Is there room for an innovative teacher?
Last updated at 14:08, Monday, 18 June 2012
THIS week we heard Michael Gove suggest that primary schools go back to basics.
We’ve heard that phrase before from a Tory government haven’t we? That opened the floodgates upon John Major, which is probably why Gove danced around the phrase without actually using it. Will it work, is this binding curriculum needed, or is it another wardrobe enhancement for the emperor?
Basic maths is a key building block, a foundation for life beyond education. But primary schools already teach times tables. “Multiplication Facts” they call them now though, so is this where a misconception arises that schools no longer teach them? Yet is the learning by rote of 1x1, 12x12 and everything in between that important? You’ll find a huge number of people will take an extended pause for thought when asked for an answer to 13x13! Why do the traditional times tables “stop” at 12 anyway? It was originally a place to stop as it was handy for measurement, in days when there were 12 inches to the foot. Now though we are moving to decimalisation, something we started 41 years ago and so far no government has completed. So any politician suggesting that we are not focusing on our numbers is a little bit cheeky!
May I then put forward that the 10 times table is far enough for a primary school child to learn and in a decimal world is a suitable foundation? We just need to complete decimalisation. Now there’s a challenge, rather than re-inventing the wheel and telling schools to teach what they are already teaching!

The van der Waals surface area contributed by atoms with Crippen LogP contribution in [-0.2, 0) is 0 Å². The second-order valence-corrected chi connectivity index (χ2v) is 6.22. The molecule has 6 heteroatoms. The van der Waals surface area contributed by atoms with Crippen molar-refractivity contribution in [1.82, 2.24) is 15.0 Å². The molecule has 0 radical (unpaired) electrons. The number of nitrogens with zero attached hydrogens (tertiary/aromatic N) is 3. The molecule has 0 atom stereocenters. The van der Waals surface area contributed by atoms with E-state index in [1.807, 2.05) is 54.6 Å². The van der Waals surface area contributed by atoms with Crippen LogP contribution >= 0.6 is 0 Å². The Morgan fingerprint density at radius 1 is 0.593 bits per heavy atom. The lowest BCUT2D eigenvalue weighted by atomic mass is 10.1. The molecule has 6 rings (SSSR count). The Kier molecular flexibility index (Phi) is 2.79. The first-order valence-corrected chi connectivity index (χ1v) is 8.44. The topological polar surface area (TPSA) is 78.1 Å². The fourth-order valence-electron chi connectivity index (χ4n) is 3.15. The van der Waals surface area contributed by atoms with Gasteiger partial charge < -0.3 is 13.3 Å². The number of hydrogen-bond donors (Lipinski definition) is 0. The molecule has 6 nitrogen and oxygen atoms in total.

There was also a commitment for primary children to learn a foreign language. I can only applaud this. I’m off to France shortly to stay with a family who speak English. If they didn’t, I wouldn’t be going – something that I’m not proud of, but I take some solace in that I’m not in a minority. Some primary schools already manage this objective; those that don’t however may have perfectly valid reasons for why they don’t. The question of which foreign language to teach is one dilemma, but there is an even bigger one lurking around this commitment – who is going to teach these languages? Do we have an abundance of unemployed language teachers waiting to be employed when the scheme is rolled out and the funding... oh, hang on, there’s another problem.
The one thing that really stood out in Mr Gove’s report was that he wanted teachers to be “innovative” – in fact he is actively going to “give them the freedom to innovate”. This excites me. I had some of THE most innovative primary school teachers – like Mr Edwards – teaching a group of us “non-syllabus” binary, aged nine – as he had seen the future and it involved “computers” and this “binary” was how computers worked inside. 1977. Visionary.
My worry is that by being so prescriptive in a curriculum, “must teach this, must teach that”, where is the room for a teacher to innovate?
First published at 13:09, Monday, 18 June 2012
Published by http://www.nwemail.co.uk
Have your say
'Educated' and 'Tory' - antithesis.
Did anyone see what Gove is actually putting into an Education Bill? Is he proposing anything to be enacted at all? All this talk of teaching basics [as if primary teachers have ever stopped teaching the three Rs!] sounds like soundbites to placate the Tory faithful to me.And, as for "innovative" teachers, if he wants them, why is he being so prescriptive in what they must teach and how? Doesn't prescription preclude innovation? It's just words from a politician .. i.e. meaningless.
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